The E-Mail Interviews: James T. Edmondson

EDMONDSON1

Hi all! We’re back with the second in our series of e-mail interviews. Sorry it took so long! As it turns out, people are just as anti-social digitally as they are in real life. But out of the ashes of silence rose a burning phoenix of insight and information: James T Edmondson.

If you aren’t personally familiar with James’ work (you probably are and don’t even know), then get ready. James is responsible for several of the beautiful typefaces found on at the Lost Type Co-op, a pay-what-you-can font foundry for personal use fonts. These typefaces have become extremely popular and prolific, appearing in many venues of high-profile advertising and design work.

So without further ado…

From: James T. Edmondson
To: Command G

1. How do you create a concept for a typeface? Where do you begin?

I usually begin with very rough sketches on graph paper in my sketchbook. From there I move to more refined drawings that I scan and import into FontLab.

2. What kind of tools and software do you use for creating a typeface? Do you have any tips for designers who are interested in making their own typefaces?

Everyone’s workflow is different, I’m currently in a transition from FontLab to a UFO workflow. For designers starting out, I recommend taking a look at Glyphs.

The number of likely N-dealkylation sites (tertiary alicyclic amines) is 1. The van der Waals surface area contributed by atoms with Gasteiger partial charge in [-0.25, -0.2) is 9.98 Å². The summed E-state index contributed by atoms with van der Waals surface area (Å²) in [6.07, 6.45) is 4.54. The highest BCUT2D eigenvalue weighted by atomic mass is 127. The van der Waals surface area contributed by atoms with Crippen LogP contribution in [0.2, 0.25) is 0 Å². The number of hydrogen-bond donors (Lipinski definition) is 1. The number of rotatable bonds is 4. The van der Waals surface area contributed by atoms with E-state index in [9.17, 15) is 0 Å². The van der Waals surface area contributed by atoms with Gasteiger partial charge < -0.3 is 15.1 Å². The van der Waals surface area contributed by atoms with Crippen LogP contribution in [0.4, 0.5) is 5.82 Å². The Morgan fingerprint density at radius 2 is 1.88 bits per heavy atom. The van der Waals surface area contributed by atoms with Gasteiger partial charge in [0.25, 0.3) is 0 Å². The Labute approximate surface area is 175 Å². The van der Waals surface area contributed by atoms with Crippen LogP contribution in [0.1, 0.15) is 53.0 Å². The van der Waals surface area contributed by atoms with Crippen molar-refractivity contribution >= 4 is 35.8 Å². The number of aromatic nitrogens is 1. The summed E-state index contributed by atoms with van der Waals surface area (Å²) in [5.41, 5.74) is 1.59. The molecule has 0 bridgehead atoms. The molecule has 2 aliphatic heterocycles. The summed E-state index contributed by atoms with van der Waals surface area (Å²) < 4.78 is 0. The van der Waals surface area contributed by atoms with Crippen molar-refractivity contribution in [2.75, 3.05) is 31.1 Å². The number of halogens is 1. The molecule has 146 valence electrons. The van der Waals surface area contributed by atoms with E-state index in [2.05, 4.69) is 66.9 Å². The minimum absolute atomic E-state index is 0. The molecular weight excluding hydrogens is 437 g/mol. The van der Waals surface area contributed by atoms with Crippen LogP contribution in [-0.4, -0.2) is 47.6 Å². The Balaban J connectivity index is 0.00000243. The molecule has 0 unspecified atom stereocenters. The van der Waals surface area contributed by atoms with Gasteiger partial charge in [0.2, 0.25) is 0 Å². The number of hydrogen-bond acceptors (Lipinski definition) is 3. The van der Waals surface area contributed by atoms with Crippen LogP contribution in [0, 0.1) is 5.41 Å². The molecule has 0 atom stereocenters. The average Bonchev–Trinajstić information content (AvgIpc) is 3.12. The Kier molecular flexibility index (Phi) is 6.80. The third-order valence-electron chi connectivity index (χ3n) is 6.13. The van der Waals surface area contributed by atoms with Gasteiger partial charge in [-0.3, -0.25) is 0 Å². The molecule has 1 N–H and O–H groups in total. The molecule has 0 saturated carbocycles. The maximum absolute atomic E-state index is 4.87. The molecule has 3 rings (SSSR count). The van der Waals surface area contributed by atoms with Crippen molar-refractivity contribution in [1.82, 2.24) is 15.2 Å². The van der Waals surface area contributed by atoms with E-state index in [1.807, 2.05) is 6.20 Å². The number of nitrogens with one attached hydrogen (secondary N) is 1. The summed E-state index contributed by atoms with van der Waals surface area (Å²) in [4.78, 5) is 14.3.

3. Which typefaces and designers have inspired your type designs?

This is a hard questions, because it feel like every piece of type or lettering I’ve ever looked at has influenced my work. House Industries has been a constant source of inspiration for years. It’s a dream of mine to get to that level of quality someday.

4. What are your methodologies for transferring hand-drawn letters and logotypes to a clean digital format? How do you transfer physically created designs to the digital realm without the inevitable imperfections of the hand coming with it?

Drawing is an art form, and tracing drawings with Bezier curves is an art form as well. Drawing might be more important, but I take pride in my vectors as well. It is a time consuming but enormously enjoyable process. When I was little I would play with legos for hours at a time. Drawing curves feel very much the same to me.

5. When a typeface becomes popular, do you think that it’s integrity can be damaged? There’s no doubt that several of your typefaces have become widely prolific due to their easy obtainability through Lost Type. Do you worry that any of your work might get worn out?

Yes I do worry about that, but at the moment I’m just pleased that people are finding them useful. My only objective at the moment is to improve as much as possible. Seeing other people using my fonts exposes mistakes within them and makes the next release higher quality, so ultimately, I think it’s a positive thing.

6. Which are your favorite and least favorite letters to design?

For scripts I love F, S, L, 2, 5, and 7. Weird, no lowercase in there. Don’t get me wrong, I love the lowercase, but those are more fun to write than to draw. j has been a lifelong favorite.

For sans stuff I like R, a, and g. The sterling is just a thing of beauty.

Thanks for the questions, and please let me know if you have any more.

Best,
James

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